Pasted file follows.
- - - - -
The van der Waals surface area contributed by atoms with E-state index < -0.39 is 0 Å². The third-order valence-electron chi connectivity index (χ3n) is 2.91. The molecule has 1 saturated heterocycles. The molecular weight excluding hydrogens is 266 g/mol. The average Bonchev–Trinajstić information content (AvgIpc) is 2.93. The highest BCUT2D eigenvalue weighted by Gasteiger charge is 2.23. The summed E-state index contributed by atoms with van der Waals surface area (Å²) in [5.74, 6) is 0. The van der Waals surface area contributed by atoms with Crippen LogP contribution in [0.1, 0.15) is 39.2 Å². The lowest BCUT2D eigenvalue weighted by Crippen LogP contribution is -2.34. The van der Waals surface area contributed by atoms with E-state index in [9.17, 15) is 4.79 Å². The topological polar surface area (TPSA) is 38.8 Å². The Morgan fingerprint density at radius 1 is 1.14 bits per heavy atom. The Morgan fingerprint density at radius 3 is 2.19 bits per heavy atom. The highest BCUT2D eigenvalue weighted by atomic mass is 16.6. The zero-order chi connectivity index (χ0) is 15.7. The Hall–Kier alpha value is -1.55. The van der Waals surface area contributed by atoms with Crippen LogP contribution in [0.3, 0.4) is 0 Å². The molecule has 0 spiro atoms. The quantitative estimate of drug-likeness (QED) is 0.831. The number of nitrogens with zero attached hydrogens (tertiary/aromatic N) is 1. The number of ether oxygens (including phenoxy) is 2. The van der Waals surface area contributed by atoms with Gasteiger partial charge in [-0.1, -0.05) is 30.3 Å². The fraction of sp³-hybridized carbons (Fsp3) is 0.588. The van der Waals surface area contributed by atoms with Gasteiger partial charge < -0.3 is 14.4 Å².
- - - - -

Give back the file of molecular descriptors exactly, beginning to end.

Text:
The van der Waals surface area contributed by atoms with E-state index < -0.39 is 0 Å². The third-order valence-electron chi connectivity index (χ3n) is 2.91. The molecule has 1 saturated heterocycles. The molecular weight excluding hydrogens is 266 g/mol. The average Bonchev–Trinajstić information content (AvgIpc) is 2.93. The highest BCUT2D eigenvalue weighted by Gasteiger charge is 2.23. The summed E-state index contributed by atoms with van der Waals surface area (Å²) in [5.74, 6) is 0. The van der Waals surface area contributed by atoms with Crippen LogP contribution in [0.1, 0.15) is 39.2 Å². The lowest BCUT2D eigenvalue weighted by Crippen LogP contribution is -2.34. The van der Waals surface area contributed by atoms with E-state index in [9.17, 15) is 4.79 Å². The topological polar surface area (TPSA) is 38.8 Å². The Morgan fingerprint density at radius 1 is 1.14 bits per heavy atom. The Morgan fingerprint density at radius 3 is 2.19 bits per heavy atom. The highest BCUT2D eigenvalue weighted by atomic mass is 16.6. The zero-order chi connectivity index (χ0) is 15.7. The Hall–Kier alpha value is -1.55. The van der Waals surface area contributed by atoms with Crippen LogP contribution in [0.3, 0.4) is 0 Å². The molecule has 0 spiro atoms. The quantitative estimate of drug-likeness (QED) is 0.831. The number of nitrogens with zero attached hydrogens (tertiary/aromatic N) is 1. The number of ether oxygens (including phenoxy) is 2. The van der Waals surface area contributed by atoms with Gasteiger partial charge in [-0.1, -0.05) is 30.3 Å². The fraction of sp³-hybridized carbons (Fsp3) is 0.588. The van der Waals surface area contributed by atoms with Gasteiger partial charge < -0.3 is 14.4 Å².